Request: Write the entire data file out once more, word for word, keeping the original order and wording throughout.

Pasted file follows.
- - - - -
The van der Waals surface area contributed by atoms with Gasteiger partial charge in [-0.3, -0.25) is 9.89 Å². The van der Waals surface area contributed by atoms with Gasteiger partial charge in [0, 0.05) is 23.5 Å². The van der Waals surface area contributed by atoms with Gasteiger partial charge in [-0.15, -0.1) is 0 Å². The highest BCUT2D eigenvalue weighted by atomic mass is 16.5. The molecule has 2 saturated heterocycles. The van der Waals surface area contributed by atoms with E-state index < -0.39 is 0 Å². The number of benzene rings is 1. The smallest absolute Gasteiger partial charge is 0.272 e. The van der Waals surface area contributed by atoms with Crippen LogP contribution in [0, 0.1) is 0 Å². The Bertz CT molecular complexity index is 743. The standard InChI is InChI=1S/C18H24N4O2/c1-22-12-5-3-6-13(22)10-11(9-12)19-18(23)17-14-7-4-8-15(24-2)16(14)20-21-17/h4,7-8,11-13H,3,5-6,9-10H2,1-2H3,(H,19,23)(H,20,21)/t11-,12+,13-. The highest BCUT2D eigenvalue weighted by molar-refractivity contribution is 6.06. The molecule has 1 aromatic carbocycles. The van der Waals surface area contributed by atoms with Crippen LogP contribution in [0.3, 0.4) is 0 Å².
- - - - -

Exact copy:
The van der Waals surface area contributed by atoms with Gasteiger partial charge in [-0.3, -0.25) is 9.89 Å². The van der Waals surface area contributed by atoms with Gasteiger partial charge in [0, 0.05) is 23.5 Å². The van der Waals surface area contributed by atoms with Gasteiger partial charge in [-0.15, -0.1) is 0 Å². The highest BCUT2D eigenvalue weighted by atomic mass is 16.5. The molecule has 2 saturated heterocycles. The van der Waals surface area contributed by atoms with E-state index < -0.39 is 0 Å². The number of benzene rings is 1. The smallest absolute Gasteiger partial charge is 0.272 e. The van der Waals surface area contributed by atoms with Crippen LogP contribution in [0, 0.1) is 0 Å². The Bertz CT molecular complexity index is 743. The standard InChI is InChI=1S/C18H24N4O2/c1-22-12-5-3-6-13(22)10-11(9-12)19-18(23)17-14-7-4-8-15(24-2)16(14)20-21-17/h4,7-8,11-13H,3,5-6,9-10H2,1-2H3,(H,19,23)(H,20,21)/t11-,12+,13-. The highest BCUT2D eigenvalue weighted by molar-refractivity contribution is 6.06. The molecule has 1 aromatic carbocycles. The van der Waals surface area contributed by atoms with Crippen LogP contribution in [0.3, 0.4) is 0 Å².